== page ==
Graham Greene Aromas


Vietnamese actress Hai Yen (a.k.a., Do Thi Hai Yen), star of Phillip Noyce’s The Quiet American and more recently Story of Pao (’05), Adrift (’08) and Floating Lives (’10). I joined Hai Yen, her husband Calvin Lam and daughter-in-law Crystal Lam for a chat this afternoon on the outdoor terrace of Hanoi’s Hotel Metropole, a world-class establishment where Graham Greene, Charlie Chaplin, Jane Fonda, George H. W. Bush and Francois Mitterrand have stayed.


Hotel Metropole restaurant/cafe.

(l. to r.) Crystal Lam, Calvin Lam (Hai Yen’s husband), Hai Yen.

Hotel Metropole pool.

Ticket booth for the Hanoi Cinematheque, 22A Hai Ba Trung, Hoan Kiem, Hanoi. A Coen brothers series is currently playing.

I was told a couple of days ago that it might be possible to actually meet General Giap, who is now 101 years old and residing in Hanoi, at least temporarily. I’m not holding my breath but what an earth-shaker that would be, tantamount to meeting George Washington or General George S. Patton.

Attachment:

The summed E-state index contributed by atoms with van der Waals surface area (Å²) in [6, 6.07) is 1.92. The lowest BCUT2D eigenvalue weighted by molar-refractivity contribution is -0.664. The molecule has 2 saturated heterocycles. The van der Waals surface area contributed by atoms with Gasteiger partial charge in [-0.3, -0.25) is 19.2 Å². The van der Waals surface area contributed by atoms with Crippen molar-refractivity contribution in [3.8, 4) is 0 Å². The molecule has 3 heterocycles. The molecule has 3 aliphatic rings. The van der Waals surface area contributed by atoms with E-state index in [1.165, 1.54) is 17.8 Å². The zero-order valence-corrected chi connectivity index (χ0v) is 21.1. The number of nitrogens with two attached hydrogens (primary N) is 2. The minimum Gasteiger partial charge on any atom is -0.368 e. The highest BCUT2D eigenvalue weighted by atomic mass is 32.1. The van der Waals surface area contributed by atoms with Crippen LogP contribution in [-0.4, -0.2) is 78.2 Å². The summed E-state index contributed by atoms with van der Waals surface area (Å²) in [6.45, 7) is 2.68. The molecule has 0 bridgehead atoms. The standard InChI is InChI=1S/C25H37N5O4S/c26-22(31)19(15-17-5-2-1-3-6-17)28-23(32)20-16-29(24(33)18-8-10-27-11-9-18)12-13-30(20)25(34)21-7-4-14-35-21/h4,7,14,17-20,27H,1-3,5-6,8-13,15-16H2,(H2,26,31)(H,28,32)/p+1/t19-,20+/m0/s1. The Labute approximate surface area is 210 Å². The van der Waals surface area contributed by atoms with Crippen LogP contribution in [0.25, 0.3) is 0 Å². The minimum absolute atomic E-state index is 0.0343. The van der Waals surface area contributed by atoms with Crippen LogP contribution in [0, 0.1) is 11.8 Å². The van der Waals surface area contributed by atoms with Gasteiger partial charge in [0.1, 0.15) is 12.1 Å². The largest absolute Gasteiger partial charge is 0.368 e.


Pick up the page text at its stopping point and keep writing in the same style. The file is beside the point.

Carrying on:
• shefhammer

    Love The Quiet American. I remember you championing it at the time and I still watch it quite regularly – it’s also the perfect film to take in after a visit to Vietnam. It captures the atmopshere of the country wonderfully (even if it was set 60 years ago.) The people, the sounds, the atmosphere…

    Brilliant film. And how on earth Adrian Brody beat out Michael Caine still rankles. Great physical transformation but not a performance in the same league as Caine that year (with Nicholson a close second.)

  • lazarus

    Brody was the least of the nominees that year, IMO.

    Daniel Day-Lewis, Caine, and Cage all turned in arguably their career best work, and Nicholson may be behind them but still topped Brody.

    A travesty that is remembered fondly because of a great speech. Or kiss, to be more accurate.

  • Mr. F.

    Nhin co ay!

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